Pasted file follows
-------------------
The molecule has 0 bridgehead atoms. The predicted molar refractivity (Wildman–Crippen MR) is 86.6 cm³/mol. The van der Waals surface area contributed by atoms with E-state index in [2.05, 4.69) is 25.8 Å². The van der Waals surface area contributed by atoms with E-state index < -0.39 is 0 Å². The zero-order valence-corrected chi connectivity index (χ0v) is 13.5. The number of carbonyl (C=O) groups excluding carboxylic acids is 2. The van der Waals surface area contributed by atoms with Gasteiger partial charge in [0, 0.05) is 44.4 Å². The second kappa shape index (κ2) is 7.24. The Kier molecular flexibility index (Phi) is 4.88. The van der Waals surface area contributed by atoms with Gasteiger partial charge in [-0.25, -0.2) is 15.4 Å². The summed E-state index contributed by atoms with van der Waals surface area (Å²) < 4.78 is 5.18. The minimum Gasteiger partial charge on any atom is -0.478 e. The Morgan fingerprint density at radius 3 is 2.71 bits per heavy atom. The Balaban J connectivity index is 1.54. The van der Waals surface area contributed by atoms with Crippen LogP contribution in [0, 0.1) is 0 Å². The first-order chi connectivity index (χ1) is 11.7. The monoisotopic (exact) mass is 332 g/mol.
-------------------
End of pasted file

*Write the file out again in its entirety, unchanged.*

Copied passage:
The molecule has 0 bridgehead atoms. The predicted molar refractivity (Wildman–Crippen MR) is 86.6 cm³/mol. The van der Waals surface area contributed by atoms with E-state index in [2.05, 4.69) is 25.8 Å². The van der Waals surface area contributed by atoms with E-state index < -0.39 is 0 Å². The zero-order valence-corrected chi connectivity index (χ0v) is 13.5. The number of carbonyl (C=O) groups excluding carboxylic acids is 2. The van der Waals surface area contributed by atoms with Gasteiger partial charge in [0, 0.05) is 44.4 Å². The second kappa shape index (κ2) is 7.24. The Kier molecular flexibility index (Phi) is 4.88. The van der Waals surface area contributed by atoms with Gasteiger partial charge in [-0.25, -0.2) is 15.4 Å². The summed E-state index contributed by atoms with van der Waals surface area (Å²) < 4.78 is 5.18. The minimum Gasteiger partial charge on any atom is -0.478 e. The Morgan fingerprint density at radius 3 is 2.71 bits per heavy atom. The Balaban J connectivity index is 1.54. The van der Waals surface area contributed by atoms with Crippen LogP contribution in [0, 0.1) is 0 Å². The first-order chi connectivity index (χ1) is 11.7. The monoisotopic (exact) mass is 332 g/mol.